PDBSProtEC: Methods

PDBSprotEC uses to create two database tables which may then be queried and joined to create the mapping from PDB chain to EC number via SwissProt code.
Previously we used a mapping between individual residues in PDB entries with amino acids in SwissProt entries produced by Sameer Velankar and Phil McNeil (MSD group) and Virginie Mittard (Sequence Database group) at the EBI
These data sources are mirrored locally using the standard Perl Mirror script. Note that we have patched mirror.pl to allow data stored compressed remotely to be stored uncompressed locally. The patches to mirror.pl are available here.
The standard GNU 'make' utility is run each night and used to detect updates to any of these data sources. The Makefile can be accessed here. Updates to either the PDBChain/SwissProt mapping or to the Enzyme database cause the respective tables to be dropped and reloaded while updates to SwissProt are applied to the existing SwissProt/EC mapping table.
Perl scripts are used to extract the required data from the three data sources and to create the two database tables. The database is implemented using PostgreSQL. The structure of these tables is as follows:

PDB Chain / SwissProt SwissProt / EC
CREATE TABLE pdbsws
(  pdbcode  char(4),
   chainid  char(1),
   sprot    varchar(10),
   res1     varchar(6),
   res2     varchar(6)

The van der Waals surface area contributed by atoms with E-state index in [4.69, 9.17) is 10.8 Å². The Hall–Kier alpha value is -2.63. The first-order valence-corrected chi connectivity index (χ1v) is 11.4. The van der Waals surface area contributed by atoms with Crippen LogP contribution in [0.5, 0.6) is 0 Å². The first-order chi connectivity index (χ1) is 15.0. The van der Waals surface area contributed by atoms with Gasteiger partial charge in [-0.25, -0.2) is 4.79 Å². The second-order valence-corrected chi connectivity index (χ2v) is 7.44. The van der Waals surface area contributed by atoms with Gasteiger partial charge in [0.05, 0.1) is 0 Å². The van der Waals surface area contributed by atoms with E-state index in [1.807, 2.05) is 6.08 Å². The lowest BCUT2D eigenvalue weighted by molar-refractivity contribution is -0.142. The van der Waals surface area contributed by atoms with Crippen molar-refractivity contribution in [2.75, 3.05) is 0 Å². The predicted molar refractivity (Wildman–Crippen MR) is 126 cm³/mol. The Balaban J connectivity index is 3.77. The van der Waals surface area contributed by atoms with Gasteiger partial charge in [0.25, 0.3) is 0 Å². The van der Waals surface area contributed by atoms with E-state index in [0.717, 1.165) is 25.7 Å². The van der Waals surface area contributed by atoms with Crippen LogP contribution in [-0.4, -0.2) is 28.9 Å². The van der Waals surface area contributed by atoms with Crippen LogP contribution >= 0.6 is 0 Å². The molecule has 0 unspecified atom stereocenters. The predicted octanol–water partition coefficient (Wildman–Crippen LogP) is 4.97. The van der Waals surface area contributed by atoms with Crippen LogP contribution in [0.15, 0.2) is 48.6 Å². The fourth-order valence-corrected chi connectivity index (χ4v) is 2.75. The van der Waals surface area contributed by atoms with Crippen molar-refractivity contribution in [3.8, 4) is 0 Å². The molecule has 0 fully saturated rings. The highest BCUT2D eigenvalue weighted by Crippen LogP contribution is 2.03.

);
                    
CREATE TABLE sprotec
(
   sprot   varchar(10),
   ec      varchar(16),
   ec1     varchar(3),
   ec2     varchar(3),
   ec3     varchar(3),
   ec4     varchar(3)
);
                    

Note that the SwissProt/EC table contains some redundancy as it contains the EC numbers both in complete and split form. This is done for ease of queries. The PDBChain/SwissProt table is indexed on PDB code and SwissProt code while the SwissProt/EC table is indexed on all columns.
A flat-file dump of the data is produced using a simple query of the database while the XML dump is created using a Perl/DBI script. These are also created automatically as part of the 'make' run.
Download a draft paper, or read the paper as published in Bioinformatics.
Download an example Perl script which converts the XML dump format into the flat file dump format.
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